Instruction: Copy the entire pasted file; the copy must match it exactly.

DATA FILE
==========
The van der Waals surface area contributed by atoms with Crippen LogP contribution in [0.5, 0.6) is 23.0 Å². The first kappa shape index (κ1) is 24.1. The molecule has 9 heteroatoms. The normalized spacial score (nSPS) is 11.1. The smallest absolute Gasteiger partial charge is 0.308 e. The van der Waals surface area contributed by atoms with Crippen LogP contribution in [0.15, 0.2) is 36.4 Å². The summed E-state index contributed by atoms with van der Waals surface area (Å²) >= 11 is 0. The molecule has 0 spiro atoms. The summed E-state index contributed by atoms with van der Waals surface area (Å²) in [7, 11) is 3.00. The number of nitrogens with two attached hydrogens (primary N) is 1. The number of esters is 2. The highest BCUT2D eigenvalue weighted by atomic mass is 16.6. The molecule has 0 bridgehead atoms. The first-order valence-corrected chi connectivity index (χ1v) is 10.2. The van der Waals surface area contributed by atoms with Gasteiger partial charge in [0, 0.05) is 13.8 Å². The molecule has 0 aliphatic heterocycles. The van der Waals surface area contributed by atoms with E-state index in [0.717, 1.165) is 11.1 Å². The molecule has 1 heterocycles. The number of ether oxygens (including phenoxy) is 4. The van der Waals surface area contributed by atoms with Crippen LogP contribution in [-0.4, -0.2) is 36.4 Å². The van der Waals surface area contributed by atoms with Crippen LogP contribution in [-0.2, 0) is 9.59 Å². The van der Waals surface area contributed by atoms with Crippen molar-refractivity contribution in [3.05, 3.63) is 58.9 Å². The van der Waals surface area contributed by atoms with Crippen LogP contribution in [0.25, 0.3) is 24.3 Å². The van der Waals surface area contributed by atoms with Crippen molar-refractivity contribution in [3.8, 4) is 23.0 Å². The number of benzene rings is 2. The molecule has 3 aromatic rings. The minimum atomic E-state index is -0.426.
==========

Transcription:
The van der Waals surface area contributed by atoms with Crippen LogP contribution in [0.5, 0.6) is 23.0 Å². The first kappa shape index (κ1) is 24.1. The molecule has 9 heteroatoms. The normalized spacial score (nSPS) is 11.1. The smallest absolute Gasteiger partial charge is 0.308 e. The van der Waals surface area contributed by atoms with Crippen LogP contribution in [0.15, 0.2) is 36.4 Å². The summed E-state index contributed by atoms with van der Waals surface area (Å²) >= 11 is 0. The molecule has 0 spiro atoms. The summed E-state index contributed by atoms with van der Waals surface area (Å²) in [7, 11) is 3.00. The number of nitrogens with two attached hydrogens (primary N) is 1. The number of esters is 2. The highest BCUT2D eigenvalue weighted by atomic mass is 16.6. The molecule has 0 bridgehead atoms. The first-order valence-corrected chi connectivity index (χ1v) is 10.2. The van der Waals surface area contributed by atoms with Gasteiger partial charge in [0, 0.05) is 13.8 Å². The molecule has 0 aliphatic heterocycles. The van der Waals surface area contributed by atoms with E-state index in [0.717, 1.165) is 11.1 Å². The molecule has 1 heterocycles. The number of ether oxygens (including phenoxy) is 4. The van der Waals surface area contributed by atoms with Crippen LogP contribution in [-0.4, -0.2) is 36.4 Å². The van der Waals surface area contributed by atoms with Crippen LogP contribution in [-0.2, 0) is 9.59 Å². The van der Waals surface area contributed by atoms with Crippen molar-refractivity contribution in [3.05, 3.63) is 58.9 Å². The van der Waals surface area contributed by atoms with Crippen LogP contribution in [0.25, 0.3) is 24.3 Å². The van der Waals surface area contributed by atoms with Crippen molar-refractivity contribution in [3.8, 4) is 23.0 Å². The number of benzene rings is 2. The molecule has 3 aromatic rings. The minimum atomic E-state index is -0.426.